Break instruction exception - code 0x80000003 (first chance) 0x0000017039f00046 cc int 3

as you can see the first address is a kernel space address and the second a user address. this is becouse i have place xcc in my shellcode. next up open the registers again the outcome should be as follows:
you may ask yourself, why is cr4 register changed and how is it that we do not get the bsod msg as b4? well becouse the binary build a rop chain as follows:

  	// To better align the buffer,
	// it is usefull to declare a
	// memory structure, other-wise you will get holes
	// in the buffer and end up with an access violation.
	typedef struct _RopChain {
		PUCHAR HvlEndSystemInterrupt;
		PUCHAR Var;
		PUCHAR KiEnableXSave;
		PUCHAR payload;
		// PUCHAR deviceCallBack;
	} ROPCHAIN, *PROPCHAIN;


  	// Pack The buffer as:  

	ROPCHAIN Chain;

	// nt!HvlEndSystemInterrupt+0x1e --> Pop Rcx; Retn;
	Chain.HvlEndSystemInterrupt = Ntos + 0x17d970;

	// kd> r cr4
	// ...1506f8
	Chain.Var = (PUCHAR)0x506f8;


	// nt!KiEnableXSave+0x7472 --> Mov Cr4, Rcx; Retn;
	Chain.KiEnableXSave = Ntos + 0x434a33;

meaning that we have sent the vuln driver a stack overflow buffer, but instead of supplying our shell code we have given the driver the buffer above that is first composed of:
Pop Rcx <– kernel mode address
Retn
0x506f8
Mov Cr4, Rcx
Retn
(ShellCodeAddress)
So basically we have “jump” to our shellcode from other kernel mode address’s so we did not got the bsod, simply cuz we have given the kernel a kernl-mode address so we passed the check, next up we flipped the bit on the cr4 register value to trick the system that smep is not supported on the firmware.
we can see that by running kv command. you can see the kernel mode address on the stack call and can see the execution flow, as well as the nop’s we have placed in our buffer. hit g again and you should see the below outcome:
as you can see we have hit access violation, this is becouse in this demo i did not fix the return address pointer, so we can do this together, hit r on the debugger:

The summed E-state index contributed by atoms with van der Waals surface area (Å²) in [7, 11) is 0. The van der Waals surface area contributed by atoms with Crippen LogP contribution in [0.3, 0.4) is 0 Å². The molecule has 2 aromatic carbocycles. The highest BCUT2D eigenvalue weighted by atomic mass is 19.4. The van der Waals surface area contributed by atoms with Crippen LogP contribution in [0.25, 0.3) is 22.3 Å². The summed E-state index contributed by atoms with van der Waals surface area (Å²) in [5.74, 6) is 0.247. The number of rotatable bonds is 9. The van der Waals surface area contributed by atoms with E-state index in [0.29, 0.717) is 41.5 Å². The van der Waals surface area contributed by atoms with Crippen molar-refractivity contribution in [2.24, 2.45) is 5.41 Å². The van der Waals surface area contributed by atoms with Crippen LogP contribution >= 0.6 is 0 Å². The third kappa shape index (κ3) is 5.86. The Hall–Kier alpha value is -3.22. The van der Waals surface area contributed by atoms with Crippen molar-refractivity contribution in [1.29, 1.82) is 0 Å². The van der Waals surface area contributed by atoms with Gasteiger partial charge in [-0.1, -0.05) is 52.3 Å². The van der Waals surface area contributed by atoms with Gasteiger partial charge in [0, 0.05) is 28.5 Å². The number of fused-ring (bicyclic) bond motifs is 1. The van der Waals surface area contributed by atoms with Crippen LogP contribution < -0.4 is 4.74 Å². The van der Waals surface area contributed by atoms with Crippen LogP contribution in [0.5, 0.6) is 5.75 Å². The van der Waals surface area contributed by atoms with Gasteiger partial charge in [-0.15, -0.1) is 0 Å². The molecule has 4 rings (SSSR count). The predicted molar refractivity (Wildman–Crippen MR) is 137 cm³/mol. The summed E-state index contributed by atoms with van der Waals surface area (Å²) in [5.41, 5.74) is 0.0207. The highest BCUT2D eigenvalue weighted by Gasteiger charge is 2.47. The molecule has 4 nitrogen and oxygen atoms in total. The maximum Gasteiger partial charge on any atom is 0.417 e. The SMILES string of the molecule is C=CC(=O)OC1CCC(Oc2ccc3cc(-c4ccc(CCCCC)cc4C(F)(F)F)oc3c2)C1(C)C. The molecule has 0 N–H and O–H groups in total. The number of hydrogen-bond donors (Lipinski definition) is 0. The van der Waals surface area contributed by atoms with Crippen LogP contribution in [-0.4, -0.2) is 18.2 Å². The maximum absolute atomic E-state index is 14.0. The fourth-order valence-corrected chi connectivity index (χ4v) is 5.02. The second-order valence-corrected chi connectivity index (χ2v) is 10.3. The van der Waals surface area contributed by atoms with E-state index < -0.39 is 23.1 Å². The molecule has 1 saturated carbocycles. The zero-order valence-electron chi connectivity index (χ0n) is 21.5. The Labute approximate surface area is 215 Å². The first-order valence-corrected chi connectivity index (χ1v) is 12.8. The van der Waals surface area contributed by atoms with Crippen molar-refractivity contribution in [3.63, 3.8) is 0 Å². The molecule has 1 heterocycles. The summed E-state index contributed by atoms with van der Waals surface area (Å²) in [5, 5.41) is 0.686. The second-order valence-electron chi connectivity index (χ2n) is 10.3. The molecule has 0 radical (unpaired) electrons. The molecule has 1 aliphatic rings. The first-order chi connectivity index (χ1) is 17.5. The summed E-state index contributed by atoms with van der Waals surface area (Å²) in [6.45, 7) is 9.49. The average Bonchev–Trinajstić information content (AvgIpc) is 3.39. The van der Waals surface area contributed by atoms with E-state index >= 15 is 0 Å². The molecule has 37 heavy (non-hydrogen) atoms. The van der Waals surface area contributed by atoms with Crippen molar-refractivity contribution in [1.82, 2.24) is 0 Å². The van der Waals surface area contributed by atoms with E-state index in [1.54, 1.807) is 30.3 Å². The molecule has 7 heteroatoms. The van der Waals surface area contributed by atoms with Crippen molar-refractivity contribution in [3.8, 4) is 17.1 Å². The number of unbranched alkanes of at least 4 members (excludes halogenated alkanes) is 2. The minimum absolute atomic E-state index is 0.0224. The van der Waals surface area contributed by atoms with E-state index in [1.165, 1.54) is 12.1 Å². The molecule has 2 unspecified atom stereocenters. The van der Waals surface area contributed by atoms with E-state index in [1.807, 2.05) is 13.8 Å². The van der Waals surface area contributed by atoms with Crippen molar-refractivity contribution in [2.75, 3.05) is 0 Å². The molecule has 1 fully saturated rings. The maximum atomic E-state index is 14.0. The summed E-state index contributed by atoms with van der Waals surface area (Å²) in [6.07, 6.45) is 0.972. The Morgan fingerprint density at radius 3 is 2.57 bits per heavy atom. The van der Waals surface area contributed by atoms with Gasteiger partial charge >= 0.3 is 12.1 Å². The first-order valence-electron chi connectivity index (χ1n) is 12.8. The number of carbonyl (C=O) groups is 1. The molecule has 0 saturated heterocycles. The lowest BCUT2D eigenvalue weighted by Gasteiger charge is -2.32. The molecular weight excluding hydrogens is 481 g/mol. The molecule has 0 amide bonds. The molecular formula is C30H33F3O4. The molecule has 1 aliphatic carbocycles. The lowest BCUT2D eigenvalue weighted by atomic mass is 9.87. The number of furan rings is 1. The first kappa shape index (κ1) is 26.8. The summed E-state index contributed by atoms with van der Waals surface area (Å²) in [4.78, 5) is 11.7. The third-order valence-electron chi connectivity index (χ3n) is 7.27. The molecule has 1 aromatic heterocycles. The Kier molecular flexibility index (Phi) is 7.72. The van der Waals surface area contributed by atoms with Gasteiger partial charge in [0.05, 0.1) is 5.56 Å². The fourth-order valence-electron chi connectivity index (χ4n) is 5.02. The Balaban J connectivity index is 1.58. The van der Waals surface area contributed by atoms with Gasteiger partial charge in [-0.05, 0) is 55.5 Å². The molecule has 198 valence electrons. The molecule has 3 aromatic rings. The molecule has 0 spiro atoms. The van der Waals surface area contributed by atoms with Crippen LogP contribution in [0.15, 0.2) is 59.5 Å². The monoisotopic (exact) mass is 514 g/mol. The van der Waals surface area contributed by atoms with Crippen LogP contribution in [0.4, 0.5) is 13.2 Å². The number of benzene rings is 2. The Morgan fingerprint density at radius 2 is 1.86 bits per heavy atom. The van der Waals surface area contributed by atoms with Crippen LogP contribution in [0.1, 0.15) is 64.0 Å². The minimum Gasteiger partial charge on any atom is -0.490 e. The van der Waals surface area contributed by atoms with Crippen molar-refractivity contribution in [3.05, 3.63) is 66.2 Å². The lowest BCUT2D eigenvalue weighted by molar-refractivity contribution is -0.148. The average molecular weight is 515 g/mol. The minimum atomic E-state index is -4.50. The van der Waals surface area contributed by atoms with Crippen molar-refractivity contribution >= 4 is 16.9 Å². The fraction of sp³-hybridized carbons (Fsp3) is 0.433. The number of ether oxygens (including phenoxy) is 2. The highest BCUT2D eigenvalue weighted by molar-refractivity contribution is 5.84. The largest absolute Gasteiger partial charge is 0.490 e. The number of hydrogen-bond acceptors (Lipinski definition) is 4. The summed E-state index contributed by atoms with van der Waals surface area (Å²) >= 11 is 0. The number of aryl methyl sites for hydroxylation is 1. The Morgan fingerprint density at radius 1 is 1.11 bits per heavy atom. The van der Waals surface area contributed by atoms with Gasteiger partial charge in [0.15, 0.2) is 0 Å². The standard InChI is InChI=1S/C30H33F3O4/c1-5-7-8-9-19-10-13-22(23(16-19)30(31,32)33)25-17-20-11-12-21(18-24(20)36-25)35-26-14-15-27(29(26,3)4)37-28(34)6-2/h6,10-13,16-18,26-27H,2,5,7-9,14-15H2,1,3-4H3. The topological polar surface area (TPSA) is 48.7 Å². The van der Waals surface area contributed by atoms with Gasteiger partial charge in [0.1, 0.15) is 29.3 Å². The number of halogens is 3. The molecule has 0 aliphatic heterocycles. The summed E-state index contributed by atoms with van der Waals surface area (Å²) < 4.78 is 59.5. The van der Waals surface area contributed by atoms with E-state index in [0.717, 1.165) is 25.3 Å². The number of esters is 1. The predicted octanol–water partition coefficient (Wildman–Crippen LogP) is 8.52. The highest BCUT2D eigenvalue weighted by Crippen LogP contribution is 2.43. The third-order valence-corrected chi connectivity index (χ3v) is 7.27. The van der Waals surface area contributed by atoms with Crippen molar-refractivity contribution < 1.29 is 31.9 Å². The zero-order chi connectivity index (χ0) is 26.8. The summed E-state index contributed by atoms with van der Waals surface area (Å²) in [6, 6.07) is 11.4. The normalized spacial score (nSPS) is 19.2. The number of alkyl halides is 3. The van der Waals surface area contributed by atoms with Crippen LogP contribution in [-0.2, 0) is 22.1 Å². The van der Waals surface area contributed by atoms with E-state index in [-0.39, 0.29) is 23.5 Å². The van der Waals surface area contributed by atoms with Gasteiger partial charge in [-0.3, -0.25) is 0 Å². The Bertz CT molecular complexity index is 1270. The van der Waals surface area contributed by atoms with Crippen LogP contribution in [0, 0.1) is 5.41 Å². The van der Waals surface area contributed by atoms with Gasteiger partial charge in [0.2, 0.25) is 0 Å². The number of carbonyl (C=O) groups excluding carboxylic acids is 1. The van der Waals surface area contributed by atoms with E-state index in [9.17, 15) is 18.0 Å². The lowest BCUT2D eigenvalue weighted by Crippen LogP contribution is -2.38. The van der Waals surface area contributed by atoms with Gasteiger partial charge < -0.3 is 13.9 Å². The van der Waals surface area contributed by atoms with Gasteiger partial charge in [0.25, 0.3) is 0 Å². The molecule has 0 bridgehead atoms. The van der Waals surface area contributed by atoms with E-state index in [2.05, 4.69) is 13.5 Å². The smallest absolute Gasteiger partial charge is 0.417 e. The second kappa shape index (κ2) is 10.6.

as you can see the stack is a mess & the registers as well, the return address try’s to read a pointer from rax, that is pointing to zero address, so we got access violation.
so like we had to “jump” to our shell code to avoid SMEP, we need to jump back to a reasonable state, but how can we know what is a good address to jump back to? when we looked at the stack b4 we could see the execution flow,
So 0x00007fffb29013aa the lowest address called the ioctl then we got to our shellcode from the overflow (the nop’s), a good thing to do would be to make a return to one of our original call’s on the stack to resume execution. if we take a look at 0x00007fffb29013aa we can see its marked as UREV user executable, so if we will jump to that address we will be in the same situation as b4 (bsod) so we need to find another place on the stack to jump to. lets see about nt!IofCallDriver+0x59 that is on the stack as well, we can even see what code is contained at this location running the below command: So we can see that this function simply returns back to the caller and is also KREV kernel exec. so it will be a good choise. while i was finding gadgets i was doing exactly the same, looking for KREV address that contain good code for me like mov cr4, rcx. with the ‘u’ command on the kd.
ok, but how can we jump to that address? open up the registers again and copy the first instruction address in the output of
kd> u nt!IofCallDriver+0x59
as follows: place it in rip (in view registers..)

If we Combine this sequence together we get:


now hit g again. back in box you should have a command running as local system.

So this is the end of the tutorial, i hope it will be usefull, now you know a bit more about ROP, and got some basic tools to build your own rop chain. my example code can be found here: C0de.
and i challenge you to fix the return address programmatically!
for more information please go to the main readme of this project and go to the links provided (how to find gadgets rop smep.. etc..)

For more Windows kernel exploitation you can see: The full series.